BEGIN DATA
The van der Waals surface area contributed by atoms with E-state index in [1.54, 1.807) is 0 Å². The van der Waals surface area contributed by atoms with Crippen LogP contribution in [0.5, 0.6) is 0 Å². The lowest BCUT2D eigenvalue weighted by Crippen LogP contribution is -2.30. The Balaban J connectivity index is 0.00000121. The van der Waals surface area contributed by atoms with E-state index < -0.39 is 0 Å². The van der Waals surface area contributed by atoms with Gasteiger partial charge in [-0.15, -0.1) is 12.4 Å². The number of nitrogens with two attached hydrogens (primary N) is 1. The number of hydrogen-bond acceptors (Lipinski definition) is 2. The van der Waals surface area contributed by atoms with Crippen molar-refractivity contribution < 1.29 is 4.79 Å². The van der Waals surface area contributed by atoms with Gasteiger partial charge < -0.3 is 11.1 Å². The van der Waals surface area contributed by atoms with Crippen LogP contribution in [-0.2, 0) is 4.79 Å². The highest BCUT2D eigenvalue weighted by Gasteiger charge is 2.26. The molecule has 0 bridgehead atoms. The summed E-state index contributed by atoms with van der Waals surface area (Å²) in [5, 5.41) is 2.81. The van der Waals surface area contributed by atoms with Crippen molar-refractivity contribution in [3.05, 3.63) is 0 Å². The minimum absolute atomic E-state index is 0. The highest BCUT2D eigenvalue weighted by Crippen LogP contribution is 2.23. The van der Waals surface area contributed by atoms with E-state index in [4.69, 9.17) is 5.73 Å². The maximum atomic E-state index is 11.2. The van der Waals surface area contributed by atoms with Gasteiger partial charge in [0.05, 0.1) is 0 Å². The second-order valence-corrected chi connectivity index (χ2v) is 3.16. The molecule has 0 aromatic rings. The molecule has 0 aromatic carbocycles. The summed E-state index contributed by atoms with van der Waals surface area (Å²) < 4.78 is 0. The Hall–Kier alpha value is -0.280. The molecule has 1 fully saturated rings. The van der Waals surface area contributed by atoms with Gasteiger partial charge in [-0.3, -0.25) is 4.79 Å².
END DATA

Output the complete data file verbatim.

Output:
The van der Waals surface area contributed by atoms with E-state index in [1.54, 1.807) is 0 Å². The van der Waals surface area contributed by atoms with Crippen LogP contribution in [0.5, 0.6) is 0 Å². The lowest BCUT2D eigenvalue weighted by Crippen LogP contribution is -2.30. The Balaban J connectivity index is 0.00000121. The van der Waals surface area contributed by atoms with E-state index < -0.39 is 0 Å². The van der Waals surface area contributed by atoms with Gasteiger partial charge in [-0.15, -0.1) is 12.4 Å². The number of nitrogens with two attached hydrogens (primary N) is 1. The number of hydrogen-bond acceptors (Lipinski definition) is 2. The van der Waals surface area contributed by atoms with Crippen molar-refractivity contribution < 1.29 is 4.79 Å². The van der Waals surface area contributed by atoms with Gasteiger partial charge < -0.3 is 11.1 Å². The van der Waals surface area contributed by atoms with Crippen LogP contribution in [-0.2, 0) is 4.79 Å². The highest BCUT2D eigenvalue weighted by Gasteiger charge is 2.26. The molecule has 0 bridgehead atoms. The summed E-state index contributed by atoms with van der Waals surface area (Å²) in [5, 5.41) is 2.81. The van der Waals surface area contributed by atoms with Crippen molar-refractivity contribution in [3.05, 3.63) is 0 Å². The minimum absolute atomic E-state index is 0. The highest BCUT2D eigenvalue weighted by Crippen LogP contribution is 2.23. The van der Waals surface area contributed by atoms with E-state index in [4.69, 9.17) is 5.73 Å². The maximum atomic E-state index is 11.2. The van der Waals surface area contributed by atoms with Gasteiger partial charge in [0.05, 0.1) is 0 Å². The second-order valence-corrected chi connectivity index (χ2v) is 3.16. The molecule has 0 aromatic rings. The molecule has 0 aromatic carbocycles. The summed E-state index contributed by atoms with van der Waals surface area (Å²) < 4.78 is 0. The Hall–Kier alpha value is -0.280. The molecule has 1 fully saturated rings. The van der Waals surface area contributed by atoms with Gasteiger partial charge in [-0.3, -0.25) is 4.79 Å².